In the role of Esther, G-d’s name is not mentioned anywhere. The whole story seems to play out as a normal sequence of events.
When the time of 70 years of exile for the Jewish people seemed to be coming to an end, at least Achashverosh thought so, and it did not happen, he was delighted. Apparently the G-d of the Jews was not as strong as everyone thought after all, and He had “forgotten” to deliver His people. Now they would always remain His subjects, which made him feel more powerful than G-d.
Powerful he wanted to be, but in the whole story he doesn’t actually play a real leading role. Everything is determined by the players around him. By the ministers, by Haman, by Mordechai and Ester.
A minister, Haman, who tries to work himself up at the expense of everything and everyone and finds Mordechai (and therefore his people) irritating because he does not wish to bow down to him. There are two possible reasons why he did not wish to bow, the first is that Haman saw himself as g-d the other is that he wore an idol as a necklace. Either way Mordechai wished to bow only to G-d and not to an idol.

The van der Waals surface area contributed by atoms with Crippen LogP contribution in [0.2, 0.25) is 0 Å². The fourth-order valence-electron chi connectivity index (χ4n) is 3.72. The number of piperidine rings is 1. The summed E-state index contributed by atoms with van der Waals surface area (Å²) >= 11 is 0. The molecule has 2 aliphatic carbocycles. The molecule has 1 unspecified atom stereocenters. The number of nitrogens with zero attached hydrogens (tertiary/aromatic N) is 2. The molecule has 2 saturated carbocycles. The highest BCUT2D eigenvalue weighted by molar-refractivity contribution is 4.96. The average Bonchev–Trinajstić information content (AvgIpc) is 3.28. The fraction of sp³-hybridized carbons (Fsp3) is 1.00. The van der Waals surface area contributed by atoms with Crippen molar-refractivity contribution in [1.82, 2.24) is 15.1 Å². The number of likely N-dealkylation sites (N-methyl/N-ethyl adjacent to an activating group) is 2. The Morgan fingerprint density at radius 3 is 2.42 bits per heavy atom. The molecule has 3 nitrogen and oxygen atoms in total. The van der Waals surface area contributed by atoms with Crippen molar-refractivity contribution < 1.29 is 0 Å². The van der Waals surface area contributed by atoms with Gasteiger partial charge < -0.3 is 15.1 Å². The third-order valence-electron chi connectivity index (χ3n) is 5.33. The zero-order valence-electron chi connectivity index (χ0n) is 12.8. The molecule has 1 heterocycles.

It is a commandment for a Jew to give up his life when it comes to violating the prohibition against idolatry. Noahides are also forbidden to worship idols, however, they do not have to give their lives for this, but if one does, they do receive a reward from heaven. Mordechai also received a reward from heaven, and so did the people, for they would be saved from the hands of Haman.
Hamam wanted to be honoured and exalted by people, wanted to be considered important. He would indeed be exalted, raised on a pole to horror and put to shame, and Mordechai whom he wanted to degrade and kill was exalted. The people he wanted to exterminate were saved.
In short: a lesson we can learn from this is: that people can see themselves as god, consider themselves important and exalt themselves. But that there is no one higher than Hashem and that we worship only Him, and that people who elevate themselves will eventually be lowered. So in this blog we read that even though G-d seems absent, He is ultimately in control. That everything goes exactly the other way around, than people had planned and expected. In the next blog – Purim (2), I want to look at why it seems that even prayer to G-d seems to be covered up and what we can learn from it.
By Angelique Sijbolts
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